The Supreme Court Broke Police Accountability. Now It Has the Chance to Fix It
by Mark Joseph Stern / May 27, 2020

“The video of George Floyd’s death that emerged on Tuesday is both shocking and distressingly familiar. Floyd, a 46-year-old black man, is lying on the ground as a white police officer pins him to the ground by the neck. We hear Floyd begging the officer to stop, telling him repeatedly: “I cannot breathe.” But the officer does not let up, and his colleagues taunt Floyd as he dies. “You having fun?” one asks. “You a tough guy,” another says. “Tough guy, huh?” After killing Floyd, the officers falsely claimed he had “physically resisted officers,” necessitating their brutal response.

We’ve seen this before, over and over and over again: police officers, usually white, killing black people who pose no threat to their safety. Although we have only recently begun to witness these executions ourselves thanks to smartphones, they are not a new phenomenon. For as long as law enforcement has existed in the United States, white officers have murdered black people.

After the Civil War, Congress sought to address the problem by letting victims and their families sue abusive government officials. But the Supreme Court has butchered that law to prevent countless victims of police brutality from seeking justice through one of the only state-sanctioned avenues available to them. At their conference on Thursday, the justices will have an opportunity to begin unraveling the catastrophic case law that allows so many officers—including, apparently, Floyd’s killers—to murder civilians with impunity. The court has an obligation to fix what it broke.

Although the Constitution bars government officials from engaging in race discrimination, conducting unreasonable searches and seizures, or taking someone’s life without due process, those guarantees do not enforce themselves. Congress recognized this problem during Reconstruction, when Southern state officials refused to protect newly freed black citizens, instead colluding with white civilians to terrorize them. In response, Congress passed three Enforcement Acts, which, among other things, allowed individuals to sue state officials who violate their civil rights in federal court. That provision, now known as Section 1983, provides the basis for most federal lawsuits against state police officers.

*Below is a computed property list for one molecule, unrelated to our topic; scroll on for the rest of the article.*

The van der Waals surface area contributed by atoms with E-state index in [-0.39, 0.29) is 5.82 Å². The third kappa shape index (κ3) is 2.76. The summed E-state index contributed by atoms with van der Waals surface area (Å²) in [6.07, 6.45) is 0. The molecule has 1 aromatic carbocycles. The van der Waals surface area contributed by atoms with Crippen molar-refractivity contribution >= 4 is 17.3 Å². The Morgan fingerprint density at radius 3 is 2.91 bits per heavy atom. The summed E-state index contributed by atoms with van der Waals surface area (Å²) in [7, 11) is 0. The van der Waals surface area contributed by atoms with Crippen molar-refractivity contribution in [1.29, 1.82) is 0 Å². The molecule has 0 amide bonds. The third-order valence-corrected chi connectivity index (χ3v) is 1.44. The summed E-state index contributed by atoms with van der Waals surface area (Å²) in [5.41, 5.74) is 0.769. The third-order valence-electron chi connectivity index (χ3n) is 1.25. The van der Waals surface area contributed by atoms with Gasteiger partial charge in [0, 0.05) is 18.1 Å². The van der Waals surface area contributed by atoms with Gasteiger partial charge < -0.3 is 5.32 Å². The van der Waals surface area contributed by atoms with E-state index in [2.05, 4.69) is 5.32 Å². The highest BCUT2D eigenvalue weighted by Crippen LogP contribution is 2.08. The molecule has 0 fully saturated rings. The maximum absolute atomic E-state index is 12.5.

Under the Supreme Court’s current interpretation of Section 1983, however, it is not enough for victims to prove a violation of some constitutional right. They must also demonstrate that this right is “clearly established,” meaning a court has previously found that a very similar offense violated the Constitution.

If a victim cannot meet this burden, the state official receives “qualified immunity,” and the lawsuit fails. Notably, the words clearly established do not actually appear in Section 1983They are a gloss that SCOTUS imposed upon the law, a reflection of the justices’ personal belief that law enforcement needs wiggle room when making split-second decisions.

The addition of a “clearly established” requirement has transformed Section 1983 into a rubber stamp for egregious police misconduct. It is almost always possible for a judge to insist that a right is not “clearly established” because there is no precedent with the exact same facts. Two cases from 2017 illustrate the absurdity of this rule. In one, a court granted qualified immunity to Deputy Richard Sylvester, who shot a man to death in his own apartment for no reason. Why? The victim had no “clearly established” right not to be murdered in his home by a cop. In the other, a court granted qualified immunity to Officer Terence Garrison, who let his police dog maul a homeless man whom he knew to be innocent. The court explained that the victim had no “clearly established” right not to be randomly disfigured by a police dog.